What’s in a formation? Does a Joao Plata in a 4-3-3 not dance as joyfully in a 4-4-2? Is an Albert Rusnak led counter attack any less ruthless in a 4-5-1? These are questions that soccer observers have pondered for centuries, and while the formation doesn’t determine everything in a match, it does provide context for everything.
Despite continued affirmations of the 4-3-3 and 4-2-3-1 by Jeff Cassar and the front office, the formation has failed to take off, and has led to some fairly uninspiring football. While a formation change isn’t a cure all, a shakeup could unlock the attacking potential within the squad and lead to some improved results. Here are five formations that Cassar and Co could roll out this season.
(Note: These lineups assume all players are available)
For starters, we’ll look at what I see as the best of his options. Joao Plata slots into arguably his best position as a second forward, Rusnak is still pulling strings, and we add another attack minded player. The biggest problem here is asking Beckerman to cover a lot of ground on those aging legs. In January I would’ve answered that by sliding Sunny into the no. 6, role but he’s done nothing in 2017 to inspire that kind of confidence.
The flat 4-4-2 has fallen out of favor in recent years, but one thing I like about it is the simplicity. Responsibilities are pretty clear and most players have at least some sort of familiarity in it, making it easy to implement without a ton of reps. In this iteration, the central midfield is fairly rigid, designed to maintain possession and provide defensive cover, while the two wingers are the playmakers.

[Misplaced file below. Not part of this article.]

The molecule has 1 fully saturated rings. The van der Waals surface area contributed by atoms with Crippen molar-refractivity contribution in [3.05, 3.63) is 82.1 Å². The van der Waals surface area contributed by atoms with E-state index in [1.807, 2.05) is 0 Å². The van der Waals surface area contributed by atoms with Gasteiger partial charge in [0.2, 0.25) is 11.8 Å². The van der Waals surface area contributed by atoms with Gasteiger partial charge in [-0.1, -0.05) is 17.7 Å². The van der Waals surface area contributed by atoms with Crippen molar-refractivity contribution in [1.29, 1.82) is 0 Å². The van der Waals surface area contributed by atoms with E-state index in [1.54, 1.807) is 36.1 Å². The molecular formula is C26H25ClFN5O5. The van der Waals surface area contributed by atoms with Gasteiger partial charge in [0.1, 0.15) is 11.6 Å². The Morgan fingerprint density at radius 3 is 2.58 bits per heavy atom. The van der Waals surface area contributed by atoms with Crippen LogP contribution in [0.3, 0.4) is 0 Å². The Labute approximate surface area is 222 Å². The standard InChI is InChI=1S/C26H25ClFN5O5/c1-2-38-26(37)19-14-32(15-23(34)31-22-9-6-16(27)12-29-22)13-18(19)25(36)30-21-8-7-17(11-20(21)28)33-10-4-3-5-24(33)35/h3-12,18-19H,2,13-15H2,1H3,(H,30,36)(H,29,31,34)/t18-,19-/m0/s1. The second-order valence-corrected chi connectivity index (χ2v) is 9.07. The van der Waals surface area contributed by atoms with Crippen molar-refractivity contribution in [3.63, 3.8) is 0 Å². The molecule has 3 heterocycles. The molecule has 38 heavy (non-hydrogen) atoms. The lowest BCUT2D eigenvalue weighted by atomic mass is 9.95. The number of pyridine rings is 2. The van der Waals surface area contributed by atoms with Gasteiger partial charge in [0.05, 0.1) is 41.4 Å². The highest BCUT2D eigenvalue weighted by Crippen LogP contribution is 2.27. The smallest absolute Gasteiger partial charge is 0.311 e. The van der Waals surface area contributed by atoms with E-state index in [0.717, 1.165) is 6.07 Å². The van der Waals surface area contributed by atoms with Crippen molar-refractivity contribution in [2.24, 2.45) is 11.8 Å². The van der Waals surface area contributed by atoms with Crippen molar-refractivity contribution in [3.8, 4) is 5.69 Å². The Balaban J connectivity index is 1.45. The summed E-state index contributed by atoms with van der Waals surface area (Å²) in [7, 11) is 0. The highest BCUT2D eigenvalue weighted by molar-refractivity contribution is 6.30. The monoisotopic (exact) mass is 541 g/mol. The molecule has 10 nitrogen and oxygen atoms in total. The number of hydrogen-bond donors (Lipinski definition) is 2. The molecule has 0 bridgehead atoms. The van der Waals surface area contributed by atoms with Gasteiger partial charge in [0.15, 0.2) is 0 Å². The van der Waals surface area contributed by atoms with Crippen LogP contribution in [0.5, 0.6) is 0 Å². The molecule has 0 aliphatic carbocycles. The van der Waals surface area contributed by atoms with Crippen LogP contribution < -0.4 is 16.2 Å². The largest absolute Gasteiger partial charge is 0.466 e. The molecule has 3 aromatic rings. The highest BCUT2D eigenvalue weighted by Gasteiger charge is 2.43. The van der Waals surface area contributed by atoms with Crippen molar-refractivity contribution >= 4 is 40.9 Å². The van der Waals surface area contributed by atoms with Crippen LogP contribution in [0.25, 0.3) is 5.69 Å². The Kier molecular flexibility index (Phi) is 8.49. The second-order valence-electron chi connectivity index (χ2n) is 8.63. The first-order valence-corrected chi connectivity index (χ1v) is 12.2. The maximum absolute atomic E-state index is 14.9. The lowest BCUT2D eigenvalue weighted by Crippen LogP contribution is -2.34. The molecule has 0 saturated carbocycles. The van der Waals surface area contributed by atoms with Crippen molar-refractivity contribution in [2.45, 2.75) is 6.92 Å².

The most intriguing option on the list, this formation can punish 4-3-3 teams by overwhelming the midfield. Rather intentionally or not, RSL actually has pretty good personnel for the look. Once more Plata is the second forward and Rusnak is manning the middle. I went with Allen over Beltran though either could be effective, and to throw irondeepbicycle a bone, I guess Beckerman could move to the backline and Mulholland or Holness can slot in that midfield role.
Another look at a three man backline, this formation is the only one that keeps three across the front, but gives them a little more creative help. Allen moves back to the wing as I think he goes endline to endline better than Ricardo Velazco would. Rusnak pairs with a defensive stopper in the midfield, giving him freedom to roam and play through balls to 5 different options.
5. 4-4-2 Diamond
I went there. The infamous(more than famous) diamond, made legendary by Jason Kreis, the only man to simply walk through Mordor, destroy the demigorgon, and watch P.S. I Love You without crying. Many have called for a throwback to the diamond and while I don’t think it cures all the nation’s ills, I think it would be an interesting look to throw out. I’ve given nods here mostly to guys who have played in this system as some of the defensive rotations require repetitions to get it right. Though it doesn’t maximize his offensive talent, I think Allen would be great in the shuttler role.
Which formation would you like to see RSL roll out? What’d we miss?